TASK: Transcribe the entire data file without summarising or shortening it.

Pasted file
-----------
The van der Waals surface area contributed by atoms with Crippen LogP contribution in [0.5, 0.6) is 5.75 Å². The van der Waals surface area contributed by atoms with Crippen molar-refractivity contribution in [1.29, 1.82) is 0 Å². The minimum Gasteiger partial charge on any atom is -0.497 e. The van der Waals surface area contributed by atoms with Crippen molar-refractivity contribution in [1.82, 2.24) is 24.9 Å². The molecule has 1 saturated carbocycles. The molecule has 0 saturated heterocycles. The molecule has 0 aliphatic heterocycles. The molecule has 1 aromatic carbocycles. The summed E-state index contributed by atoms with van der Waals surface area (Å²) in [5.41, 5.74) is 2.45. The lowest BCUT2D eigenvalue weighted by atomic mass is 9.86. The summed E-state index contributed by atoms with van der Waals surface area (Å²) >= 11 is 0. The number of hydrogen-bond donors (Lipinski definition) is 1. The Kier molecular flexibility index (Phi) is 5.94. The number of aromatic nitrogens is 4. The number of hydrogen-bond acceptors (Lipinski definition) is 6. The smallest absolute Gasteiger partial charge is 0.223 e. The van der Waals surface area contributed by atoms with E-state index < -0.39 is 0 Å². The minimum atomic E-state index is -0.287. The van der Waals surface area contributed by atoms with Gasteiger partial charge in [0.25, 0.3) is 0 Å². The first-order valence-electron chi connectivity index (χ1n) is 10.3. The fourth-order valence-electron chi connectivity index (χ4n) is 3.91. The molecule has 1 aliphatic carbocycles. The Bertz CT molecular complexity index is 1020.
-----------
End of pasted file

The van der Waals surface area contributed by atoms with Crippen LogP contribution in [0.5, 0.6) is 5.75 Å². The van der Waals surface area contributed by atoms with Crippen molar-refractivity contribution in [1.29, 1.82) is 0 Å². The minimum Gasteiger partial charge on any atom is -0.497 e. The van der Waals surface area contributed by atoms with Crippen molar-refractivity contribution in [1.82, 2.24) is 24.9 Å². The molecule has 1 saturated carbocycles. The molecule has 0 saturated heterocycles. The molecule has 0 aliphatic heterocycles. The molecule has 1 aromatic carbocycles. The summed E-state index contributed by atoms with van der Waals surface area (Å²) in [5.41, 5.74) is 2.45. The lowest BCUT2D eigenvalue weighted by atomic mass is 9.86. The summed E-state index contributed by atoms with van der Waals surface area (Å²) >= 11 is 0. The number of hydrogen-bond donors (Lipinski definition) is 1. The Kier molecular flexibility index (Phi) is 5.94. The number of aromatic nitrogens is 4. The number of hydrogen-bond acceptors (Lipinski definition) is 6. The smallest absolute Gasteiger partial charge is 0.223 e. The van der Waals surface area contributed by atoms with E-state index < -0.39 is 0 Å². The minimum atomic E-state index is -0.287. The van der Waals surface area contributed by atoms with Gasteiger partial charge in [0.25, 0.3) is 0 Å². The first-order valence-electron chi connectivity index (χ1n) is 10.3. The fourth-order valence-electron chi connectivity index (χ4n) is 3.91. The molecule has 1 aliphatic carbocycles. The Bertz CT molecular complexity index is 1020.